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akom
09-05-2018, 03:00 PM
We are a micro kombucha brewery based in the UK. We are in the process of switching from natural carbonation (in the bottle) to force carbonating.

To do this we are going to purchase a 500 litre brite tank. We are now looking at ways to keep it cold (on a budget!).

We have a walk in freezer with lots of spare space so I wondered if filling a large barrel (up to 150 litres) with glycol and pumping that around the brite tank would work?

The freezer is always -18 to -20 degrees celsius. We would ideally like to get the kombucha down to around 3 degrees.

Does anyone know if this would work? If so, how much glycol would we need? I also found a youtube video where someone did something similar but also had the glycol run through an immersion coil in ice before returning to the glycol reservoir so this would be an option as well.

dick murton
09-07-2018, 12:30 PM
I think you will suffer from two things - firstly, and perhaps most critically, icing on the inside of your tank, due to the extreme temperature difference. We used to produce a so called ice beer, with glycol at - 5, to deliberately build up an ice layer - so minus 18 is going to build up a layer of ice very rapidly. Secondly, you have virtually no recirculation currents, so the inside is likely to remain above your target temperature for quite some time.

I suggest you get hold of a pub chiller, and well insulated bright tank, and have internal cooling coils or panels with glycol / chilled water at about - 1 or 2 C at the coldest, or more expensively, a plate chiller with recirculation pump.

As I understand it, kombucha is about 1 % alcohol, or less so you do not need a liquor licence to sell it, and can freely sell it to under 18s, so the freezing point is going to be about zero C - so you can't afford a temperature difference of more than about 2 degrees C with static coils or panels. And don't forget if you have panels or coils, you must make sure everything is easily cleanable and sterilisable - not so easy as a simple tank.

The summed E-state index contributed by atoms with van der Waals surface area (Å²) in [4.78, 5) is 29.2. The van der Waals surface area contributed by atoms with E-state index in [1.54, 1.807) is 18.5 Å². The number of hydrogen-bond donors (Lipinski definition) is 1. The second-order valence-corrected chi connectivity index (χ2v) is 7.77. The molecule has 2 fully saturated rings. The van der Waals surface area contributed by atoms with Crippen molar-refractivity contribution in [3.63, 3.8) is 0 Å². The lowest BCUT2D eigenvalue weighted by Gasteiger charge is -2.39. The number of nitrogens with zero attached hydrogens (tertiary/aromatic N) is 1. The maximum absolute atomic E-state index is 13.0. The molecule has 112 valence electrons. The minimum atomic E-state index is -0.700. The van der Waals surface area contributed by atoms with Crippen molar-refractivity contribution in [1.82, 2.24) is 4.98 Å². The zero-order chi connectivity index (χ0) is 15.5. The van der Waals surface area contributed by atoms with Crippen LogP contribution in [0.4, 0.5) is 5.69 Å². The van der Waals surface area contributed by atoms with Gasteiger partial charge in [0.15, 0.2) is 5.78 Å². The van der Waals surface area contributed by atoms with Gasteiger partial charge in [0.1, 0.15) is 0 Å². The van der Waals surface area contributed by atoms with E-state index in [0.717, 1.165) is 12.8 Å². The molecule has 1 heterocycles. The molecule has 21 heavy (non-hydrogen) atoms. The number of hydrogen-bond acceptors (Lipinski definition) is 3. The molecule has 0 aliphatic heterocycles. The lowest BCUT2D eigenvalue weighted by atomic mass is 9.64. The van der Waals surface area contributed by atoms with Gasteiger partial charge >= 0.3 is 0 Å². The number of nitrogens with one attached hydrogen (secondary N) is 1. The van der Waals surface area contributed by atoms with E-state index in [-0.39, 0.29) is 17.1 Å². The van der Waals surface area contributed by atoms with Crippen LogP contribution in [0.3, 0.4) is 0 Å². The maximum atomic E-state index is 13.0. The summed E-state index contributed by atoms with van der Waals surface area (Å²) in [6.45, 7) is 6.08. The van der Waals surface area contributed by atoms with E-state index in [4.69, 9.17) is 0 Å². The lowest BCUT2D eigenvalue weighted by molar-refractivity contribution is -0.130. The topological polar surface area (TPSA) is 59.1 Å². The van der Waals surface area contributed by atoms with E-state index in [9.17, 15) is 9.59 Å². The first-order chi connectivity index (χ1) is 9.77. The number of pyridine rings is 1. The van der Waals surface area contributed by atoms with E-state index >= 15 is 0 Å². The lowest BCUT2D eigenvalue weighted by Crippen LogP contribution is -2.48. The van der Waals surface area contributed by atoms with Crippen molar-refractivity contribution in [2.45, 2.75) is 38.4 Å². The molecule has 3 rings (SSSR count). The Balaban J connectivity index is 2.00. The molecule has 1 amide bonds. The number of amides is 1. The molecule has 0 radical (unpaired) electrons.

akom
09-07-2018, 01:19 PM
Thanks for the info.

We also have a walk-in fridge. We have some spare space in it though not enough to put the brite tanks in. It is 2-3 degrees Celsius.

Would it work using this for the glycol (or I guess water would work in this case?)?

So wed have a 500 litre jacketed brite tank with glycol or water pumped around it from the fridge?

Or will pumping it around the jacket take forever? Wed prefer to use the brite tank jacket as opposed to immersed coils.

We were hoping to chill it in about 24 hours but we have zero experience with this so not sure if that is realistic. Even if we could only get the temperature down to 4 or 5 degrees I believe this would be sufficient as we should be able to carbonate at that temperature.

dick murton
09-07-2018, 02:22 PM
I'd get hold of a pub chiller used for cooling pythons or similar. With so many pubs closing each week, there must be loads of them going virtually begging. If nothing else, try contacting someone like Innserve. I don't think brand new ones are too expensive either, but afraid I really don't know how much. Perhaps you can get hold of a copy of Morning Advertiser from a tame publican. Failing that, Some of the brewing equipment suppliers use them - Fabdec for one (try Dave Marsh or Mark Madeley), and Ninkasi tank rentals supply new chillers with their rental tanks, (try Andrew Taylor).

Cooling the glycol in a fridge will be incredibly inefficient. A jacketed and insulated tank is the best option - far better than internal cooling coils, though internal ones work well - just a bit more trouble to clean.

Look at the classifies on the SIBA website - there is a Moravek 2 head filler going at present, which comes with built in, in-line carbonator, and a separate BBT - good stuff the Moravek. There may be other stuff, but I haven't gone back very far recently - but bear in mind I get the impression people are not good at telling SIBA they have sold stuff, so a lot may already be sold.